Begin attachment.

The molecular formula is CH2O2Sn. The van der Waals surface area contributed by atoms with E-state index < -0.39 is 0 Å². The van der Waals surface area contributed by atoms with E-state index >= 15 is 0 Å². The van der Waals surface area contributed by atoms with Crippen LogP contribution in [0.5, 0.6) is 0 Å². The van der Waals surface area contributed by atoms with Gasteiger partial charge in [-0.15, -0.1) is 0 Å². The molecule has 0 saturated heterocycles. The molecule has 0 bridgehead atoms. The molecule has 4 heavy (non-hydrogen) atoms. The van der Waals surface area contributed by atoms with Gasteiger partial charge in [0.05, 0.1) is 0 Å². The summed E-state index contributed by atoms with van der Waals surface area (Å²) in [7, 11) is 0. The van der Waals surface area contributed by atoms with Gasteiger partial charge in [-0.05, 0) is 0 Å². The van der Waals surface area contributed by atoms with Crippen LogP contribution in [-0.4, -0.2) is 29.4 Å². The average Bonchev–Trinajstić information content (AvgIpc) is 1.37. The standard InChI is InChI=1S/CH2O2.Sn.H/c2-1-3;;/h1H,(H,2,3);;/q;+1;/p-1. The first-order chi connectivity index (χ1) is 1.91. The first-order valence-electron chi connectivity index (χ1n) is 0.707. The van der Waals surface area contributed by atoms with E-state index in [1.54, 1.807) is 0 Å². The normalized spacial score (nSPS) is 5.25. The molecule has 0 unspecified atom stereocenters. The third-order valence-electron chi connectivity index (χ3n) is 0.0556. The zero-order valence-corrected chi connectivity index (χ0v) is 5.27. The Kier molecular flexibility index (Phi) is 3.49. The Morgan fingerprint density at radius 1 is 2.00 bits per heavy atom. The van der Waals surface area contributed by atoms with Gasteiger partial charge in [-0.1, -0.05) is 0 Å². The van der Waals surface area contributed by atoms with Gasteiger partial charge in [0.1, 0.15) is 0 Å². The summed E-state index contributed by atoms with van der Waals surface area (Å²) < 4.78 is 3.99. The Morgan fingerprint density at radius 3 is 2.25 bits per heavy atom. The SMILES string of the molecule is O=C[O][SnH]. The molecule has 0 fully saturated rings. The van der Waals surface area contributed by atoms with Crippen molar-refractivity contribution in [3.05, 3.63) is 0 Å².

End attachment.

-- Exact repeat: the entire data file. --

The molecular formula is CH2O2Sn. The van der Waals surface area contributed by atoms with E-state index < -0.39 is 0 Å². The van der Waals surface area contributed by atoms with E-state index >= 15 is 0 Å². The van der Waals surface area contributed by atoms with Crippen LogP contribution in [0.5, 0.6) is 0 Å². The van der Waals surface area contributed by atoms with Gasteiger partial charge in [-0.15, -0.1) is 0 Å². The molecule has 0 saturated heterocycles. The molecule has 0 bridgehead atoms. The molecule has 4 heavy (non-hydrogen) atoms. The van der Waals surface area contributed by atoms with Gasteiger partial charge in [0.05, 0.1) is 0 Å². The summed E-state index contributed by atoms with van der Waals surface area (Å²) in [7, 11) is 0. The van der Waals surface area contributed by atoms with Gasteiger partial charge in [-0.05, 0) is 0 Å². The van der Waals surface area contributed by atoms with Crippen LogP contribution in [-0.4, -0.2) is 29.4 Å². The average Bonchev–Trinajstić information content (AvgIpc) is 1.37. The standard InChI is InChI=1S/CH2O2.Sn.H/c2-1-3;;/h1H,(H,2,3);;/q;+1;/p-1. The first-order chi connectivity index (χ1) is 1.91. The first-order valence-electron chi connectivity index (χ1n) is 0.707. The van der Waals surface area contributed by atoms with E-state index in [1.54, 1.807) is 0 Å². The normalized spacial score (nSPS) is 5.25. The molecule has 0 unspecified atom stereocenters. The third-order valence-electron chi connectivity index (χ3n) is 0.0556. The zero-order valence-corrected chi connectivity index (χ0v) is 5.27. The Kier molecular flexibility index (Phi) is 3.49. The Morgan fingerprint density at radius 1 is 2.00 bits per heavy atom. The van der Waals surface area contributed by atoms with Gasteiger partial charge in [-0.1, -0.05) is 0 Å². The van der Waals surface area contributed by atoms with Gasteiger partial charge in [0.1, 0.15) is 0 Å². The summed E-state index contributed by atoms with van der Waals surface area (Å²) < 4.78 is 3.99. The Morgan fingerprint density at radius 3 is 2.25 bits per heavy atom. The SMILES string of the molecule is O=C[O][SnH]. The molecule has 0 fully saturated rings. The van der Waals surface area contributed by atoms with Crippen molar-refractivity contribution in [3.05, 3.63) is 0 Å².